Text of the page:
I saw my first Southern White Butterfly of the season this week…apt because the Virginia Pepperweed, a larval host is in full bloom. I also saw that the Plantain is sprouting, as is the Cudweed. That brings about the onslaught of pesky weed and feed commercials popping up on television. According to them I should be eliminating those lovely native larval hosts from my garden in favor of some biological desert of a lawn.
It brought to mind an article I wrote a few years ago that is worth repeating. Food for thought (and future pollinators).
Dateline: January 31, 2014*
1. A plant considered undesirable, unattractive, or troublesome, especially one that grows where it is not wanted and often grows or spreads fast or takes the place of desired plants.
2. An aquatic plant or alga, especially seaweed.
3. Something considered useless, detrimental, or worthless.
b. A cigarette.
I understand the “troublesome” part and perhaps even the “unattractive” part, but the “undesirable” moniker is what really rubs me the wrong way when it comes to targeting native plants.
Ok, you don’t want a lot of stragglers growing in your formal garden, I get that, but to kill off a whole species of plants, just to get the look of a carpet in the front yard seems ridiculous to me.
Lately, the term “weed” has a happier connotation (see definition #4c above), at least in my mind. Super Bowl XLVIII (Seattle v. Denver) is “The Weed Bowl”. It brings back memories of the ‘70s although it might not have much to do with gardening, unless you are running a grow house for recreational marijuana in the two states that the Football Conference winners hail from. 😉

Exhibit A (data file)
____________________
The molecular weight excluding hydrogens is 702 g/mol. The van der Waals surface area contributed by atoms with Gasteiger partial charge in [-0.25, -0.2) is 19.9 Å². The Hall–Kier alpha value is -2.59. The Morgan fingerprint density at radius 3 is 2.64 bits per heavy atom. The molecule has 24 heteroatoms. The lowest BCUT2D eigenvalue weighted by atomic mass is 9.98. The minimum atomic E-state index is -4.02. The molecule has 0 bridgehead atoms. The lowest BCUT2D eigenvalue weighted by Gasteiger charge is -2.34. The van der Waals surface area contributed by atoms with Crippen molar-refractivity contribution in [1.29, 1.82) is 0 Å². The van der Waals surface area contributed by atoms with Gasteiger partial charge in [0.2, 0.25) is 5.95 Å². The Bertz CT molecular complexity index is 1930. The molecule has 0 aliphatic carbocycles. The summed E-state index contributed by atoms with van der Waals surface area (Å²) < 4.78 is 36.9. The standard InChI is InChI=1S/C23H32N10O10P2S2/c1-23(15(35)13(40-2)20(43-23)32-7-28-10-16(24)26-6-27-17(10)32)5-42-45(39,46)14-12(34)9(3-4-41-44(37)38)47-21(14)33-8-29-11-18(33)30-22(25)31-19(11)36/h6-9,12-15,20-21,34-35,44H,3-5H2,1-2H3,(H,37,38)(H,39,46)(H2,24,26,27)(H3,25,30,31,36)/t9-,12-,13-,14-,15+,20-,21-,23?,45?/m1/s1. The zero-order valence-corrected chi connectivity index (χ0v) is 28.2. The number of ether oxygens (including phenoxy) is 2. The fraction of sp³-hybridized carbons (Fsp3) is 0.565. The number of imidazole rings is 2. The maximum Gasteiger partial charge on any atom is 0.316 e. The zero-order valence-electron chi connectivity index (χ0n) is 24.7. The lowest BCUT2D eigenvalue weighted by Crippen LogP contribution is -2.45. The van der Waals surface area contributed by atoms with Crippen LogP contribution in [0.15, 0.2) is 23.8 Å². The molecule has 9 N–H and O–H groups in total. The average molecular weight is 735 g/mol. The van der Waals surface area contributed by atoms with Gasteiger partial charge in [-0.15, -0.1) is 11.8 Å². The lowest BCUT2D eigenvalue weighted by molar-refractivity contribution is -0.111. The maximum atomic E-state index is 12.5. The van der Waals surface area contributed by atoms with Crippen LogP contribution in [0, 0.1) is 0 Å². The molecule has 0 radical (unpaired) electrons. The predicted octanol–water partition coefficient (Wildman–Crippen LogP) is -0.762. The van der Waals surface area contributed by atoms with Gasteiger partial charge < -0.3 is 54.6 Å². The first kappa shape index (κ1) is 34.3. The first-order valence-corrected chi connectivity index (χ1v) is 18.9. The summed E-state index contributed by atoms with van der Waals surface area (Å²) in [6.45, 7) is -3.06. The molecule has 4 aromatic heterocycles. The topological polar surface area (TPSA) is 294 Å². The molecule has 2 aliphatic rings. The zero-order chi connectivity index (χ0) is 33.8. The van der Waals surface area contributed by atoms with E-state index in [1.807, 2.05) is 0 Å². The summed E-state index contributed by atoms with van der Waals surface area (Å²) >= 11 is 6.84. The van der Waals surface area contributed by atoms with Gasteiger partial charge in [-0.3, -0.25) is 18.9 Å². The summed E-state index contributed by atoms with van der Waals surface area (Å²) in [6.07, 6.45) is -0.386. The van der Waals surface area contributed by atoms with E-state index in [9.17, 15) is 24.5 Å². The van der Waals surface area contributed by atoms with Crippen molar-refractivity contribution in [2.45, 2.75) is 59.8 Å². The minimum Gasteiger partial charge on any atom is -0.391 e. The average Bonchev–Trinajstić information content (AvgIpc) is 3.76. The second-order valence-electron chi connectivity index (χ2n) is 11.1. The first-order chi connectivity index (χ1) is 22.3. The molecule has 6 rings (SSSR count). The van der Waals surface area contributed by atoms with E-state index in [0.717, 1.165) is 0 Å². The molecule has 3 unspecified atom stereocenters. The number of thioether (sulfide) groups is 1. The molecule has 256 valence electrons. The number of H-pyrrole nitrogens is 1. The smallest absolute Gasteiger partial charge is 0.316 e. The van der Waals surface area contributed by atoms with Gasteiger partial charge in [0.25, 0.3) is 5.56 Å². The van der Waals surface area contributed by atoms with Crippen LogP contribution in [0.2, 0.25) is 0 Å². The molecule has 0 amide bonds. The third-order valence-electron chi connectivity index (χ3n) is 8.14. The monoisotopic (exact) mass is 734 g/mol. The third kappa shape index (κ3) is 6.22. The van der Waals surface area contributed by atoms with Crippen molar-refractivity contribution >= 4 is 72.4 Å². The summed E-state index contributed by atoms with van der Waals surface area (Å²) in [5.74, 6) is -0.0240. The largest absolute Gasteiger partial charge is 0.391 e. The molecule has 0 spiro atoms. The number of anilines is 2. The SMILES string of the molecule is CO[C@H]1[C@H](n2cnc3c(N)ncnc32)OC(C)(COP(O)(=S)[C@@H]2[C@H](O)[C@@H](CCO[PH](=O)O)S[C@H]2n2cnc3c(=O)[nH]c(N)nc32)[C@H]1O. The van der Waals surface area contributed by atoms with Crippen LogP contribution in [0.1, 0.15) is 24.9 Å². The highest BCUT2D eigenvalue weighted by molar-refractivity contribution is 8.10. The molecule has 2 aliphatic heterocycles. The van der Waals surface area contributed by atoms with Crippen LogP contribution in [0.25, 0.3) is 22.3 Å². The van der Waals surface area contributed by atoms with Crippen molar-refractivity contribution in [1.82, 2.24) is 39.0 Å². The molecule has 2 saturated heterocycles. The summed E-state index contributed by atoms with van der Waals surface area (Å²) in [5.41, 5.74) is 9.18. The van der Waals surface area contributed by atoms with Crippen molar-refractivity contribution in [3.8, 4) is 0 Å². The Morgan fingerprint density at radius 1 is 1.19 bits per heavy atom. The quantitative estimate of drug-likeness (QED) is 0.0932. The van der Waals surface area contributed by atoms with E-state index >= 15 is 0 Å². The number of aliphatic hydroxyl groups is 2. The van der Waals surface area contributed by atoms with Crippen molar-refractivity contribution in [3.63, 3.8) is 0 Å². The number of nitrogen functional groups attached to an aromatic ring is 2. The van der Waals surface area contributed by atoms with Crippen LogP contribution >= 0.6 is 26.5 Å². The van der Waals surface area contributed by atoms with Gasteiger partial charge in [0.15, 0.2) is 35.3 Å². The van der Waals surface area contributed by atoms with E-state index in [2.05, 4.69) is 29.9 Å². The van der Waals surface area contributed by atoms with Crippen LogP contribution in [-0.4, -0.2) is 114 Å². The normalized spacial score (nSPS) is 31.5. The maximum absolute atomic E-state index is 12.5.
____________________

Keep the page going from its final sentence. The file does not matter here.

Now, more importantly, since so many so-called “weeds” are larval hosts for butterflies and native insects, this is what “weed” means to me:
This might be what is there
but I see this Buckeye Butterfly
Cudweed might be what is growing
but I envision this American Lady
|It might look like pepperweed to you||but it looks like a southern white butterfly to me|
|A ground cover of Frogfruit might be offensive to some||But I only see White Peacocks fluttering around|
Whenever doubting that some wild growth in the garden bed is a good thing, think about this quote by Eeyore:
“Weeds are flowers too, once you get to know them.” –A. A. Milne (1882-1956)
and, for more than just nectar….food for growth.
So before you head out with the weed and feed, think about where have all the butterflies gone?…Food for thought.
*This tale was originally published by Loret T. Setters on January 31, 2014 at the defunct national blog beautifulwildlifegarden[dot]com. Click the date to view reader comments.